The two factors limiting the handling power of slide-screw tuners are:
1. The RF tuner connectors and
2. Corona discharge between the tuner probe and the central conductor
The Tuner Connectors limit the RF power due to thermal breakdown: Small dc resistances heat up at high current densities and create a runoff thermal phenomenon at the point of contact between the tuner port facing the DUT output and the test fixture. This is the most critical point in the setup. Using APC-7 connectors, or worn our SMA connectors worsen the situation, because the galvanic contact between the central pins is not good enough. Using N or 7/16 connectors increases power handling by a factor of 3 to 5. We found APC-7 connectors able to handle 50 Watts at VSWR=10:1 safely, N-connectors around 90 Watts and 7/16 connectors beyond 250 Watts. For those "high power" connectors both the central pin contact is far better and their metallic mass big enough to distribute heat.
- APC-7 connectors can be improved if we insert a tight fitting copper pin between the central conductors at the point of contact. However good fitting may be a delicate matter to adjust.
- 3.5mm/2.9mm connectors can handle up to 40 Watts average power. Under pulsed RF power conditions this power is increased by the inverse of the duty cycle. For instance: for 10% duty cycle the maximum power is 400 Watts pulsed.
Corona Discharge in the Tuner Transmission Linesbetween the central conductor and the RF probe at very high VSWR and power. This happens in general when edge effects are predominant on the probes or inhomogenities in the central conductor. This phenomenon is observed in older tuner models more than newer ones, probably because of worn out probe isolation, marks or scratches.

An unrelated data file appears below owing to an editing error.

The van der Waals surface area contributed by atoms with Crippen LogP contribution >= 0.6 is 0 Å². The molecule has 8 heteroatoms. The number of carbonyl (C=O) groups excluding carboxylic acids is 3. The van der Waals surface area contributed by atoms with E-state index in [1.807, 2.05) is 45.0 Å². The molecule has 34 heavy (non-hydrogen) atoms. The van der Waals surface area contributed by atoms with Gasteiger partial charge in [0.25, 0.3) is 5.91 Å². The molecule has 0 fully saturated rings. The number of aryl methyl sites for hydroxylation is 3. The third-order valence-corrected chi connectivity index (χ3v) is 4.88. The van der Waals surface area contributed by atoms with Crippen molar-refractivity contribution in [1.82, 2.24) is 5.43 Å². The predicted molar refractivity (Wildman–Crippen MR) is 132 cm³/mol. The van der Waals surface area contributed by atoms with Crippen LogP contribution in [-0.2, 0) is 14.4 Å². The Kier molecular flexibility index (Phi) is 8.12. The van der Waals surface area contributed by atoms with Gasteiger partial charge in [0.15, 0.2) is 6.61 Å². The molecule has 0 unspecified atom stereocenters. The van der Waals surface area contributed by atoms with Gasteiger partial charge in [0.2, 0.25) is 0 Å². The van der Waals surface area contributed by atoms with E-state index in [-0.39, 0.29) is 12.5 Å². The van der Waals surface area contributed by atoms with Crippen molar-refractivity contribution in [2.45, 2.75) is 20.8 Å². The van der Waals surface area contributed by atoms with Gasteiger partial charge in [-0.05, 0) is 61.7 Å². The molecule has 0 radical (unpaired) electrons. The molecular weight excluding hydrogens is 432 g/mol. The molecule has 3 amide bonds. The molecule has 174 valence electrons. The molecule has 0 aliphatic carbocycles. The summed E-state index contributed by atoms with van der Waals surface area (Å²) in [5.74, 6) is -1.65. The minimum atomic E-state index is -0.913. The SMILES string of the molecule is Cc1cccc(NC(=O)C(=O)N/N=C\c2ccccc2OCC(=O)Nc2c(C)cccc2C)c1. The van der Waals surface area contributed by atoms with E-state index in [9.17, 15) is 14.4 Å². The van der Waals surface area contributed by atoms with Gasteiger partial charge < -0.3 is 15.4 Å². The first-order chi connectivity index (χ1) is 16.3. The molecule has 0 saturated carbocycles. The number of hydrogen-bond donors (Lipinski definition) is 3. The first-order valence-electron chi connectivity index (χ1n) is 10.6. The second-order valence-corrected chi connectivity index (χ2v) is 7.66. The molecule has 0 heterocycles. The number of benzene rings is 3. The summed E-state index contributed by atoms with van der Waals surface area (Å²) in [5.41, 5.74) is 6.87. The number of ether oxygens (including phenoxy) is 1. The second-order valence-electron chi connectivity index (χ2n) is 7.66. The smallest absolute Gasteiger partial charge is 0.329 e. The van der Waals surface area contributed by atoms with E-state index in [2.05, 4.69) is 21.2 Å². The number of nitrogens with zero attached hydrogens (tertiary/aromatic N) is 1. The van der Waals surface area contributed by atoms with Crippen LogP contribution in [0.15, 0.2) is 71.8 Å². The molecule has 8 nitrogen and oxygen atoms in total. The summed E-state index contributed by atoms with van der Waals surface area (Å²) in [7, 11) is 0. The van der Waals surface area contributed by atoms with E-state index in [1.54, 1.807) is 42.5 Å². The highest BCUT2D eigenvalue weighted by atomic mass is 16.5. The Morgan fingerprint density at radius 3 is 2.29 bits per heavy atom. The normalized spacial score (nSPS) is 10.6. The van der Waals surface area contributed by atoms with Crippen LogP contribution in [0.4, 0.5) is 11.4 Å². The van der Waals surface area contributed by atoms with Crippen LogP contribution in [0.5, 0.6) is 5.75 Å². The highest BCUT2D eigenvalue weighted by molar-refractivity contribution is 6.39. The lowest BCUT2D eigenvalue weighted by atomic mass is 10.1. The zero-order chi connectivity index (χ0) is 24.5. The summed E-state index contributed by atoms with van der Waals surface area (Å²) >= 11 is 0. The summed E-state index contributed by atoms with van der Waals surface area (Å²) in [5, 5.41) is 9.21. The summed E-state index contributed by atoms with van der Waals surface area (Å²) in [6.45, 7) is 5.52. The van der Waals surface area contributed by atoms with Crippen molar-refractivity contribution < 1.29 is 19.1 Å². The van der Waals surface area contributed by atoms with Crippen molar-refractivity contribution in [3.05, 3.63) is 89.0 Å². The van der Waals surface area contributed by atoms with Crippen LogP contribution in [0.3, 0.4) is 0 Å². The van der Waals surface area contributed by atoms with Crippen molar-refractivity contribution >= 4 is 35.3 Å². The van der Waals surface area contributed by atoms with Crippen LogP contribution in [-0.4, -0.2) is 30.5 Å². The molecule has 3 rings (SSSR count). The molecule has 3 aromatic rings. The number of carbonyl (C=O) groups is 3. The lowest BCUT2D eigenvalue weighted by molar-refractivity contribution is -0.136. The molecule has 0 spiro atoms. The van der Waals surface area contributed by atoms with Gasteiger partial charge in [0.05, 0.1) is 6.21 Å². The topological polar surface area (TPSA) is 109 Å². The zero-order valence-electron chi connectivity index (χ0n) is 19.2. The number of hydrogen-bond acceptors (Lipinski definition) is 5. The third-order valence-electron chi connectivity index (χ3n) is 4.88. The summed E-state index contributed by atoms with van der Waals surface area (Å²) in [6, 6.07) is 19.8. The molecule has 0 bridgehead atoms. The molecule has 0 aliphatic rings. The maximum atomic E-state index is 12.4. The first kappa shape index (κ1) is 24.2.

At the beginning this effect is not destructive and the tuner remains operational. If repeated the probe isolation may be damaged as well as the central conductors. To avoid this effect the tuners have to be operated at lower VSWR (which is recommended also for measurement accuracy reasons). The final high VSWR can be obtained using Transformers.
In on-wafer tests transformers are not possible, but then the RF power is not very high either. Because the reflection in a slide screw tuner is created by the physical proximity of the RF probe and the central conductor of the airline (capacitive effect) high electric fields can be generated. As an example: for 50 W CW power reflected in a tuner at S11=0.95 (SWR=39:1) the peak electric field under the probe, which is about 0.1mm away from the central conductor, reaches over 44kV/cm. At S11=0.92 (SWR=24:1) the maximum field is around 35kV/cm. These values are very close to the electrical breakdown field in air (vacuum). A dielectric coating under the probes may prevent a corona discharge for some time but minor surface imperfections and scratches will deteriorate the performance of the tuner with regard to high field corona discharge.
For the above two reasons it is practically impossible to accurately specify the maximum power handling capability of slide screw tuners, since a most important operation condition, << the actual distance of the RF probe to the central conductor >> , is practically impossible to control and report accurately in real operation.